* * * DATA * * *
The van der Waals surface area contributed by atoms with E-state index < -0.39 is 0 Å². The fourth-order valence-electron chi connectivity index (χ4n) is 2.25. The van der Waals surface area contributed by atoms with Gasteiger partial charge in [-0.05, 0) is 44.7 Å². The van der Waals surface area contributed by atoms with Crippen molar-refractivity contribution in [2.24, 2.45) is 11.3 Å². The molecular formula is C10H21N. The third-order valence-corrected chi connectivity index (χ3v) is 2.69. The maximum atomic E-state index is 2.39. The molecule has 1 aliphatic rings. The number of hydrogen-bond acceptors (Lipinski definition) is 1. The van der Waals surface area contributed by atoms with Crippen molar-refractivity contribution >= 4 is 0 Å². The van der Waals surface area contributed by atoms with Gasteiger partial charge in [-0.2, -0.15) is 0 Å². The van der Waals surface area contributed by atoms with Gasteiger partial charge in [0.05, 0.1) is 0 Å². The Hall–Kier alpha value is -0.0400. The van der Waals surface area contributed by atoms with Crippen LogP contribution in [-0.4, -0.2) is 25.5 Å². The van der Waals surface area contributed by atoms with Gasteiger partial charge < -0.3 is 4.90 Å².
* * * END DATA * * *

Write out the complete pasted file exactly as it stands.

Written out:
The van der Waals surface area contributed by atoms with E-state index < -0.39 is 0 Å². The fourth-order valence-electron chi connectivity index (χ4n) is 2.25. The van der Waals surface area contributed by atoms with Gasteiger partial charge in [-0.05, 0) is 44.7 Å². The van der Waals surface area contributed by atoms with Crippen molar-refractivity contribution in [2.24, 2.45) is 11.3 Å². The molecular formula is C10H21N. The third-order valence-corrected chi connectivity index (χ3v) is 2.69. The maximum atomic E-state index is 2.39. The molecule has 1 aliphatic rings. The number of hydrogen-bond acceptors (Lipinski definition) is 1. The van der Waals surface area contributed by atoms with Crippen molar-refractivity contribution >= 4 is 0 Å². The van der Waals surface area contributed by atoms with Gasteiger partial charge in [-0.2, -0.15) is 0 Å². The van der Waals surface area contributed by atoms with Gasteiger partial charge in [0.05, 0.1) is 0 Å². The Hall–Kier alpha value is -0.0400. The van der Waals surface area contributed by atoms with Crippen LogP contribution in [-0.4, -0.2) is 25.5 Å². The van der Waals surface area contributed by atoms with Gasteiger partial charge < -0.3 is 4.90 Å².